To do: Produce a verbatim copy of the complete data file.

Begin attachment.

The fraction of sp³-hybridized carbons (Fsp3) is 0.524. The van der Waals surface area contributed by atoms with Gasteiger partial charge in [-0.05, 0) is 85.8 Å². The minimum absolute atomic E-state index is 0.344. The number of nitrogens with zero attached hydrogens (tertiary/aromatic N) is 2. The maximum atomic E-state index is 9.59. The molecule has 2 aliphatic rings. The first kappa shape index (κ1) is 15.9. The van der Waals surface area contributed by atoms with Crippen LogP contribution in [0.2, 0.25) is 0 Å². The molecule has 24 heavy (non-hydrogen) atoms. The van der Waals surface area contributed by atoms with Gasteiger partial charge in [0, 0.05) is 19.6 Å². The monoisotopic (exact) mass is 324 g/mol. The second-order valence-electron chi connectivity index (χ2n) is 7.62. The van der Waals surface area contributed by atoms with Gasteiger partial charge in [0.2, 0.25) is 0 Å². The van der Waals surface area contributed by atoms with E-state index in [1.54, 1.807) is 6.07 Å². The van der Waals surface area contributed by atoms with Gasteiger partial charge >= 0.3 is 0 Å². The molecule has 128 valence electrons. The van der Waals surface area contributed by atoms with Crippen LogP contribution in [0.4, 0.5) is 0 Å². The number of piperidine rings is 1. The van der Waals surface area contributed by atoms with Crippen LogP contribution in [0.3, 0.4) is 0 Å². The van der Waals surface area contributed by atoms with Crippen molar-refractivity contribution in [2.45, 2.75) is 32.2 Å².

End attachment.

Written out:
The fraction of sp³-hybridized carbons (Fsp3) is 0.524. The van der Waals surface area contributed by atoms with Gasteiger partial charge in [-0.05, 0) is 85.8 Å². The minimum absolute atomic E-state index is 0.344. The number of nitrogens with zero attached hydrogens (tertiary/aromatic N) is 2. The maximum atomic E-state index is 9.59. The molecule has 2 aliphatic rings. The first kappa shape index (κ1) is 15.9. The van der Waals surface area contributed by atoms with Crippen LogP contribution in [0.2, 0.25) is 0 Å². The molecule has 24 heavy (non-hydrogen) atoms. The van der Waals surface area contributed by atoms with Gasteiger partial charge in [0, 0.05) is 19.6 Å². The monoisotopic (exact) mass is 324 g/mol. The second-order valence-electron chi connectivity index (χ2n) is 7.62. The van der Waals surface area contributed by atoms with Gasteiger partial charge in [0.2, 0.25) is 0 Å². The van der Waals surface area contributed by atoms with E-state index in [1.54, 1.807) is 6.07 Å². The van der Waals surface area contributed by atoms with Gasteiger partial charge >= 0.3 is 0 Å². The molecule has 128 valence electrons. The van der Waals surface area contributed by atoms with Crippen LogP contribution in [0.4, 0.5) is 0 Å². The number of piperidine rings is 1. The van der Waals surface area contributed by atoms with Crippen LogP contribution in [0.3, 0.4) is 0 Å². The van der Waals surface area contributed by atoms with Crippen molar-refractivity contribution in [2.45, 2.75) is 32.2 Å².